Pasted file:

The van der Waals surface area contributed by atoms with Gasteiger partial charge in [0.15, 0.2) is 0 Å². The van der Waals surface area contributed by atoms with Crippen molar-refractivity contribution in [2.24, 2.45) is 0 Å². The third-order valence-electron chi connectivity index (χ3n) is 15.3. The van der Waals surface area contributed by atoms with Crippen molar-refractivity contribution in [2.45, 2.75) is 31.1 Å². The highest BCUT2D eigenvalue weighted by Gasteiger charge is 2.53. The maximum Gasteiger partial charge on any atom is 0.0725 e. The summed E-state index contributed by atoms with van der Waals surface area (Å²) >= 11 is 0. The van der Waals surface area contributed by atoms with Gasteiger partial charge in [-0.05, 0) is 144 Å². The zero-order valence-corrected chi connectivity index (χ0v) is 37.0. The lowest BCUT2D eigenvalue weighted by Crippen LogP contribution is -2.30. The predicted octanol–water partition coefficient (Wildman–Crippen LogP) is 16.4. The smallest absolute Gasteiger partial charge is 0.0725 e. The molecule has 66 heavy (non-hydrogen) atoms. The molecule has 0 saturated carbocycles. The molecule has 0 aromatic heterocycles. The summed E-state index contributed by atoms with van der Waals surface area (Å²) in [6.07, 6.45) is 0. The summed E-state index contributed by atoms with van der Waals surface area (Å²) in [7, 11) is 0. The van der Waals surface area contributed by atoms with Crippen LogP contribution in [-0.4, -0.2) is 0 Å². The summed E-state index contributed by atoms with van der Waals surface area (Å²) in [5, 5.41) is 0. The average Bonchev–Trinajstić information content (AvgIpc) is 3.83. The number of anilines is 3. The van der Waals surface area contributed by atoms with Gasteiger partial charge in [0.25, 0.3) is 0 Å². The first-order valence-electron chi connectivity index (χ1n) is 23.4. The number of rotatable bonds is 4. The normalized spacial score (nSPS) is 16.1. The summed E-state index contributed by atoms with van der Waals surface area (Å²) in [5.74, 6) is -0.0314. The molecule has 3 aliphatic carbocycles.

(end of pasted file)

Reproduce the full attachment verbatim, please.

The van der Waals surface area contributed by atoms with Gasteiger partial charge in [0.15, 0.2) is 0 Å². The van der Waals surface area contributed by atoms with Crippen molar-refractivity contribution in [2.24, 2.45) is 0 Å². The third-order valence-electron chi connectivity index (χ3n) is 15.3. The van der Waals surface area contributed by atoms with Crippen molar-refractivity contribution in [2.45, 2.75) is 31.1 Å². The highest BCUT2D eigenvalue weighted by Gasteiger charge is 2.53. The maximum Gasteiger partial charge on any atom is 0.0725 e. The summed E-state index contributed by atoms with van der Waals surface area (Å²) >= 11 is 0. The van der Waals surface area contributed by atoms with Gasteiger partial charge in [-0.05, 0) is 144 Å². The zero-order valence-corrected chi connectivity index (χ0v) is 37.0. The lowest BCUT2D eigenvalue weighted by Crippen LogP contribution is -2.30. The predicted octanol–water partition coefficient (Wildman–Crippen LogP) is 16.4. The smallest absolute Gasteiger partial charge is 0.0725 e. The molecule has 66 heavy (non-hydrogen) atoms. The molecule has 0 saturated carbocycles. The molecule has 0 aromatic heterocycles. The summed E-state index contributed by atoms with van der Waals surface area (Å²) in [6.07, 6.45) is 0. The summed E-state index contributed by atoms with van der Waals surface area (Å²) in [7, 11) is 0. The van der Waals surface area contributed by atoms with Crippen LogP contribution in [-0.4, -0.2) is 0 Å². The summed E-state index contributed by atoms with van der Waals surface area (Å²) in [5, 5.41) is 0. The average Bonchev–Trinajstić information content (AvgIpc) is 3.83. The number of anilines is 3. The van der Waals surface area contributed by atoms with Gasteiger partial charge in [0.25, 0.3) is 0 Å². The first-order valence-electron chi connectivity index (χ1n) is 23.4. The number of rotatable bonds is 4. The normalized spacial score (nSPS) is 16.1. The summed E-state index contributed by atoms with van der Waals surface area (Å²) in [5.74, 6) is -0.0314. The molecule has 3 aliphatic carbocycles.